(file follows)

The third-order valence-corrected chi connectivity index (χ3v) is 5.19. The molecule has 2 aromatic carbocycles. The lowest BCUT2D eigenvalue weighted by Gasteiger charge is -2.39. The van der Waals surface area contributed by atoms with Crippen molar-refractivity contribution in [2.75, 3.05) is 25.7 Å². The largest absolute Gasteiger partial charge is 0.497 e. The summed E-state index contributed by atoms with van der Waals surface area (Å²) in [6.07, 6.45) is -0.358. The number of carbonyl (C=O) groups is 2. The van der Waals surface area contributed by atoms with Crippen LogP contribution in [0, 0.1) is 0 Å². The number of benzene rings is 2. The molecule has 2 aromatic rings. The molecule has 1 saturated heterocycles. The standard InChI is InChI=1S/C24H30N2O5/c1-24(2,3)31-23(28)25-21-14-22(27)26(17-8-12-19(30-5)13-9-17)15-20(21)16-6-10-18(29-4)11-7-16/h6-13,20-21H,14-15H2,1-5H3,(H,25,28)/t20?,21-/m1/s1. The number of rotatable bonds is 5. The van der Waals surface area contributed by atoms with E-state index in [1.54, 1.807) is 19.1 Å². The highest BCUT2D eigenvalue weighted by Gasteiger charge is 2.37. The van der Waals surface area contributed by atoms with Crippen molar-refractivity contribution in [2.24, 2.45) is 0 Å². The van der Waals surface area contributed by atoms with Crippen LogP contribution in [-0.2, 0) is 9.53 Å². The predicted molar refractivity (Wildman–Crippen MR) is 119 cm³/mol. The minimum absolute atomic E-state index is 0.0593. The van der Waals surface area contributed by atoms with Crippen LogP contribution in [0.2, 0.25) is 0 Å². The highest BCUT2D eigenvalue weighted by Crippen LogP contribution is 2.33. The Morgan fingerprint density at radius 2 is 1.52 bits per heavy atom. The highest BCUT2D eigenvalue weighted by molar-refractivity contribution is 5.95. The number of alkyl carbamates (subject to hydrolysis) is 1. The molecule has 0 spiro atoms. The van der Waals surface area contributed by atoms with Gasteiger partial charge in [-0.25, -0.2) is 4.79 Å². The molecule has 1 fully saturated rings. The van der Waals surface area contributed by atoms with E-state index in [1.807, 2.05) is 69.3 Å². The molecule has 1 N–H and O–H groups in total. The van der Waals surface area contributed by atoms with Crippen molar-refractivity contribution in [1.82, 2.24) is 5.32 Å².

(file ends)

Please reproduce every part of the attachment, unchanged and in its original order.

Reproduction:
The third-order valence-corrected chi connectivity index (χ3v) is 5.19. The molecule has 2 aromatic carbocycles. The lowest BCUT2D eigenvalue weighted by Gasteiger charge is -2.39. The van der Waals surface area contributed by atoms with Crippen molar-refractivity contribution in [2.75, 3.05) is 25.7 Å². The largest absolute Gasteiger partial charge is 0.497 e. The summed E-state index contributed by atoms with van der Waals surface area (Å²) in [6.07, 6.45) is -0.358. The number of carbonyl (C=O) groups is 2. The van der Waals surface area contributed by atoms with Crippen LogP contribution in [0, 0.1) is 0 Å². The number of benzene rings is 2. The molecule has 2 aromatic rings. The molecule has 1 saturated heterocycles. The standard InChI is InChI=1S/C24H30N2O5/c1-24(2,3)31-23(28)25-21-14-22(27)26(17-8-12-19(30-5)13-9-17)15-20(21)16-6-10-18(29-4)11-7-16/h6-13,20-21H,14-15H2,1-5H3,(H,25,28)/t20?,21-/m1/s1. The number of rotatable bonds is 5. The van der Waals surface area contributed by atoms with E-state index in [1.54, 1.807) is 19.1 Å². The highest BCUT2D eigenvalue weighted by Gasteiger charge is 2.37. The van der Waals surface area contributed by atoms with Crippen molar-refractivity contribution in [2.24, 2.45) is 0 Å². The van der Waals surface area contributed by atoms with Crippen LogP contribution in [-0.2, 0) is 9.53 Å². The predicted molar refractivity (Wildman–Crippen MR) is 119 cm³/mol. The minimum absolute atomic E-state index is 0.0593. The van der Waals surface area contributed by atoms with Crippen LogP contribution in [0.2, 0.25) is 0 Å². The highest BCUT2D eigenvalue weighted by Crippen LogP contribution is 2.33. The Morgan fingerprint density at radius 2 is 1.52 bits per heavy atom. The highest BCUT2D eigenvalue weighted by molar-refractivity contribution is 5.95. The number of alkyl carbamates (subject to hydrolysis) is 1. The molecule has 0 spiro atoms. The van der Waals surface area contributed by atoms with Gasteiger partial charge in [-0.25, -0.2) is 4.79 Å². The molecule has 1 fully saturated rings. The van der Waals surface area contributed by atoms with E-state index in [1.807, 2.05) is 69.3 Å². The molecule has 1 N–H and O–H groups in total. The van der Waals surface area contributed by atoms with Crippen molar-refractivity contribution in [1.82, 2.24) is 5.32 Å².